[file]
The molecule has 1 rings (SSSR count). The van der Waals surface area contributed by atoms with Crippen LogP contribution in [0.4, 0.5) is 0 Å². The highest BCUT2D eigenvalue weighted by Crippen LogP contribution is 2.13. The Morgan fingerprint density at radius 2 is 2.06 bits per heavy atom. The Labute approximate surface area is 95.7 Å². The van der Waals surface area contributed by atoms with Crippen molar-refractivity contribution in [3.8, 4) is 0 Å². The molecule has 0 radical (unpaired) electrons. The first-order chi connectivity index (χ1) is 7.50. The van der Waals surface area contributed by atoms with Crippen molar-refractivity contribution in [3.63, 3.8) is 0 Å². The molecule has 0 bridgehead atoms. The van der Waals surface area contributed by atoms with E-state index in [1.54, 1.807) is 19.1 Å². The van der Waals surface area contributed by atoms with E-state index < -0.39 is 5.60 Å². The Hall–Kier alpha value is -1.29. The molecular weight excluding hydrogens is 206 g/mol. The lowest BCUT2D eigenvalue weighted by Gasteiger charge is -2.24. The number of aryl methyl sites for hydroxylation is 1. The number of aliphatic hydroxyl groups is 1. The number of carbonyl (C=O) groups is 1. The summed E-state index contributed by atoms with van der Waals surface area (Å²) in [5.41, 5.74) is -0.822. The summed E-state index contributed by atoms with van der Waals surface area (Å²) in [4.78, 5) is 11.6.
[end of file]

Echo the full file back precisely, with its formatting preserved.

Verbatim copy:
The molecule has 1 rings (SSSR count). The van der Waals surface area contributed by atoms with Crippen LogP contribution in [0.4, 0.5) is 0 Å². The highest BCUT2D eigenvalue weighted by Crippen LogP contribution is 2.13. The Morgan fingerprint density at radius 2 is 2.06 bits per heavy atom. The Labute approximate surface area is 95.7 Å². The van der Waals surface area contributed by atoms with Crippen molar-refractivity contribution in [3.8, 4) is 0 Å². The molecule has 0 radical (unpaired) electrons. The first-order chi connectivity index (χ1) is 7.50. The van der Waals surface area contributed by atoms with Crippen molar-refractivity contribution in [3.63, 3.8) is 0 Å². The molecule has 0 bridgehead atoms. The van der Waals surface area contributed by atoms with E-state index in [1.54, 1.807) is 19.1 Å². The van der Waals surface area contributed by atoms with E-state index < -0.39 is 5.60 Å². The Hall–Kier alpha value is -1.29. The molecular weight excluding hydrogens is 206 g/mol. The lowest BCUT2D eigenvalue weighted by Gasteiger charge is -2.24. The number of aryl methyl sites for hydroxylation is 1. The number of aliphatic hydroxyl groups is 1. The number of carbonyl (C=O) groups is 1. The summed E-state index contributed by atoms with van der Waals surface area (Å²) in [5.41, 5.74) is -0.822. The summed E-state index contributed by atoms with van der Waals surface area (Å²) in [4.78, 5) is 11.6.